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'I did not expect—them,' said Vincente, slowly, “before the dawn.'
The sound of the horses' feet and the clatter of arms died away as the troop passed on towards the Calle de la Ciudad, and the quiet of night was again unbroken.
Then Concha, getting down on to his knees, began reciting from memory the office, which, alas ! he knew too well.
When it was finished and the gruff voice died away, Vincente opened his eyes.
' Every man to his trade,' he said, with a little laugh. Then suddenly he made a grimace.
'A twinge of pain,' he said, deprecatingly, as if apologising for giving them the sorrow of seeing it. It will pass—before
• the dawn.'
Presently he opened his eyes again and smiled at Estella before he moved with a tired sigh and turned his face towards that Dawn which knows no eventide.
THE DAWN OF PEACE.
Quien no ama, no vive.'
The fall of Morella had proved to be, as many anticipated, the knell of the Carlist cause. Cabrera, that great general and consummate leader, followed Don Carlos, who had months earlier Aled to France. General Espartero-a man made and strengthened by circumstances—was now at the height of his fame, and for the moment peace seemed to be assured to Spain. It was now a struggle between Espartero and Queen Christina. But with these matters the people of Spain had little to do. Such warfare of the council-chamber and the boudoir is carried on quietly, and the sound of it rarely reaches the ear, and never the heart, of the masses. Politics, indeed, had been the daily fare of the Spaniards for so long that their palates were now prepared to accept any sop 80 long as it was flavoured with peace. Aragon was devastated, and the northern provinces had neither seed nor labourers for the coming autumn. The peasants who, having lost faith in Don Carlos, rallied round Cabrera, now saw themselves abandoned by their worshipped leader, and turned hopelessly enough homewards.
Thus gradually the country relapsed into quiet, and empty garners compelled many to lay aside the bayonet and take up the spade who, having tasted the thrill of battle, had no longer any taste for the ways of peace.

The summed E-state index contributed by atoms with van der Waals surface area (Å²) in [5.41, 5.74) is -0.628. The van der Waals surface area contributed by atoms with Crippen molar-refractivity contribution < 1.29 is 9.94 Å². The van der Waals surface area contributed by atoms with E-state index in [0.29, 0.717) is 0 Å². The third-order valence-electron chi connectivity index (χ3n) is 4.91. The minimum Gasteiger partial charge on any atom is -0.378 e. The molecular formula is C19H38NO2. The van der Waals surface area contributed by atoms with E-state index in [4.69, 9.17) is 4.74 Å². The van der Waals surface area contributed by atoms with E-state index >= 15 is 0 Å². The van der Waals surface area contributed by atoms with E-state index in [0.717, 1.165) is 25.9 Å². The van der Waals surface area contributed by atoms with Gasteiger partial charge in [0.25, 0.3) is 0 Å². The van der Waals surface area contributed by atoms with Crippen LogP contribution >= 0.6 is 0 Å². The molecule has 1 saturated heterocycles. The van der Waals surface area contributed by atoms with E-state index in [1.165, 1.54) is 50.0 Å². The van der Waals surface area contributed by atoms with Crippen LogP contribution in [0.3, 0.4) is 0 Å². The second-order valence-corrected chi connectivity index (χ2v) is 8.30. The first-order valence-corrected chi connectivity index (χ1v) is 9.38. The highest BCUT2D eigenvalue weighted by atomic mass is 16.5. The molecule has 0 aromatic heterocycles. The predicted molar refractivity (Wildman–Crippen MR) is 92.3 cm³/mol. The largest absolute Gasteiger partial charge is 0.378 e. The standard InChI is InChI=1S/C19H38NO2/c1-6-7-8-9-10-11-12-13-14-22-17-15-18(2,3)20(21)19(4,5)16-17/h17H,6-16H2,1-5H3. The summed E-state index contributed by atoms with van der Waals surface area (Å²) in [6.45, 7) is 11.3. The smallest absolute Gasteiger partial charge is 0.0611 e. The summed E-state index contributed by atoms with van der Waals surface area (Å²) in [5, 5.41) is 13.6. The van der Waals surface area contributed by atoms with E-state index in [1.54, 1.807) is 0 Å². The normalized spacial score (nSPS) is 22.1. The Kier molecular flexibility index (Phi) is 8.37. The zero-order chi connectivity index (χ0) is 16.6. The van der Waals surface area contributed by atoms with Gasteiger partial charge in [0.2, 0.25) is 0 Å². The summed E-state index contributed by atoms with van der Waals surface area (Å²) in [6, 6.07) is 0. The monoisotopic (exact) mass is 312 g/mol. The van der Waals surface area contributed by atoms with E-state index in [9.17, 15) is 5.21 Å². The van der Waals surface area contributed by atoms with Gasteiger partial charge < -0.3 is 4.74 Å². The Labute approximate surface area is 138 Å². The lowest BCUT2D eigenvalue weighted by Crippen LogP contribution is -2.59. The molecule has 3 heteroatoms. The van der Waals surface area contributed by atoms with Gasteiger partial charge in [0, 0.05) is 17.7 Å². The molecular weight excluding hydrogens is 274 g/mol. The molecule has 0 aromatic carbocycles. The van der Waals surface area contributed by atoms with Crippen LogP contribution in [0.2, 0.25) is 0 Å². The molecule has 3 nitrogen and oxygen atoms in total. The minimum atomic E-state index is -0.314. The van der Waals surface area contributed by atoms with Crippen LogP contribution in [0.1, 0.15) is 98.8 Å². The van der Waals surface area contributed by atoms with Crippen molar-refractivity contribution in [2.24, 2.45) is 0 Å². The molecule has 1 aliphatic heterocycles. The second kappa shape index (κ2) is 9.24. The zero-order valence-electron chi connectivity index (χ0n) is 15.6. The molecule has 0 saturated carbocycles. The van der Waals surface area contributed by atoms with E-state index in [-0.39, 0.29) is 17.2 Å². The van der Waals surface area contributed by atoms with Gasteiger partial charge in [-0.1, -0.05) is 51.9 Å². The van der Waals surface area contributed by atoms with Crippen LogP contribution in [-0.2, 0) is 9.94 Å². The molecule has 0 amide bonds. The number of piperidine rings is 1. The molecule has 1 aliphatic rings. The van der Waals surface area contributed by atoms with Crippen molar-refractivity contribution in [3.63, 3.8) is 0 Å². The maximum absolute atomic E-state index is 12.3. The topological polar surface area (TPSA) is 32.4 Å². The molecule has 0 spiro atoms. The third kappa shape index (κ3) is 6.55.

Frederick Conyngham was brought into sudden prominence by the part he played in the disturbance at Toledo-which diturbance proved, as history tells, to be a forerunner of the great revolution a year later in Madrid. Promotion was at this time rapid, and the Englishman made many strides in a few months. Jealousy was so rife among the Spanish leaders, Christinos distrusted so thoroughly the reformed Carlists, that one who wa outside these petty considerations received from both sides many honours on the sole recommendation of his neutrality.
* And besides,' said Father Concha, sitting in the sunlight on his church steps at Ronda reading to the barber, and the shoemaker, and other of his parishioners, the latest newspaper, and besides—he is clever.'
He paused, slowly taking a pinch of snuff.
The barber wagged his head after the manner of one who will never admit that he does not understand an allusion. And before any could speak the clatter of horses in the narrow street diverted attention. Concha rose to his feet.
• Ah!' he said, and went forward to meet Conyngham, who was riding with Concepcion at his side.
'So you have come, my son,' he said, shaking hands. He looked up into the Englishman's face which was burnt brown by service under a merciless sun. Conyngham looked lean and strong, but his eyes had no rest in them. This was not a man who had all he wanted.